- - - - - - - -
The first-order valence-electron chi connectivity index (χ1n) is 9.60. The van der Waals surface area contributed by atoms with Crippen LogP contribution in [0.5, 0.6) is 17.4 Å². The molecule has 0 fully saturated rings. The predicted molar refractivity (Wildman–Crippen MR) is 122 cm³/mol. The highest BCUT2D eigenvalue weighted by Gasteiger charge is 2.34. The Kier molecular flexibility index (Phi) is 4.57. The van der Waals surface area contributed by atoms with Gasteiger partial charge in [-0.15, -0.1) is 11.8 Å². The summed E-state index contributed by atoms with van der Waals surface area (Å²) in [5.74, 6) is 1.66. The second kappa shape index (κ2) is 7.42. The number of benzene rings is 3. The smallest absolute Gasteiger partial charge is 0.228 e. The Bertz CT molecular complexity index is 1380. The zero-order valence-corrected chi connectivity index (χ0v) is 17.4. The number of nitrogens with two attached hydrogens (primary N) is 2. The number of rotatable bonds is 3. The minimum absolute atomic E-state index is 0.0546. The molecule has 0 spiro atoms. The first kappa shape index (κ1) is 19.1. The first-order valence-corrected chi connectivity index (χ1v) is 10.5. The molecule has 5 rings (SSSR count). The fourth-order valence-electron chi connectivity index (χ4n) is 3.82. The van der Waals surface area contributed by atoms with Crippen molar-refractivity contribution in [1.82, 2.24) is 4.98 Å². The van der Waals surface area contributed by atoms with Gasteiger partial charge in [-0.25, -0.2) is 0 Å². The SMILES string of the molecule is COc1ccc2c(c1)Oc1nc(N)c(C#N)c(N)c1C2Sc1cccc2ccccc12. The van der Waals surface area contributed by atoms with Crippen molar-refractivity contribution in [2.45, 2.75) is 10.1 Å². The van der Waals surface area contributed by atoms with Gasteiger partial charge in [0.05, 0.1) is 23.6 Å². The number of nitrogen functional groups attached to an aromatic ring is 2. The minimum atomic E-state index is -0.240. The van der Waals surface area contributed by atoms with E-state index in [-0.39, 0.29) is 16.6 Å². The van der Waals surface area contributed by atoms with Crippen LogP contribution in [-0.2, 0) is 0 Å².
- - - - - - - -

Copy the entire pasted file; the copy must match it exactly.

The first-order valence-electron chi connectivity index (χ1n) is 9.60. The van der Waals surface area contributed by atoms with Crippen LogP contribution in [0.5, 0.6) is 17.4 Å². The molecule has 0 fully saturated rings. The predicted molar refractivity (Wildman–Crippen MR) is 122 cm³/mol. The highest BCUT2D eigenvalue weighted by Gasteiger charge is 2.34. The Kier molecular flexibility index (Phi) is 4.57. The van der Waals surface area contributed by atoms with Gasteiger partial charge in [-0.15, -0.1) is 11.8 Å². The summed E-state index contributed by atoms with van der Waals surface area (Å²) in [5.74, 6) is 1.66. The second kappa shape index (κ2) is 7.42. The number of benzene rings is 3. The smallest absolute Gasteiger partial charge is 0.228 e. The Bertz CT molecular complexity index is 1380. The zero-order valence-corrected chi connectivity index (χ0v) is 17.4. The number of nitrogens with two attached hydrogens (primary N) is 2. The number of rotatable bonds is 3. The minimum absolute atomic E-state index is 0.0546. The molecule has 0 spiro atoms. The first kappa shape index (κ1) is 19.1. The first-order valence-corrected chi connectivity index (χ1v) is 10.5. The molecule has 5 rings (SSSR count). The fourth-order valence-electron chi connectivity index (χ4n) is 3.82. The van der Waals surface area contributed by atoms with Crippen molar-refractivity contribution in [1.82, 2.24) is 4.98 Å². The van der Waals surface area contributed by atoms with Gasteiger partial charge in [-0.25, -0.2) is 0 Å². The SMILES string of the molecule is COc1ccc2c(c1)Oc1nc(N)c(C#N)c(N)c1C2Sc1cccc2ccccc12. The van der Waals surface area contributed by atoms with Crippen molar-refractivity contribution in [2.45, 2.75) is 10.1 Å². The van der Waals surface area contributed by atoms with Gasteiger partial charge in [0.05, 0.1) is 23.6 Å². The number of nitrogen functional groups attached to an aromatic ring is 2. The minimum atomic E-state index is -0.240. The van der Waals surface area contributed by atoms with E-state index in [-0.39, 0.29) is 16.6 Å². The van der Waals surface area contributed by atoms with Crippen LogP contribution in [-0.2, 0) is 0 Å².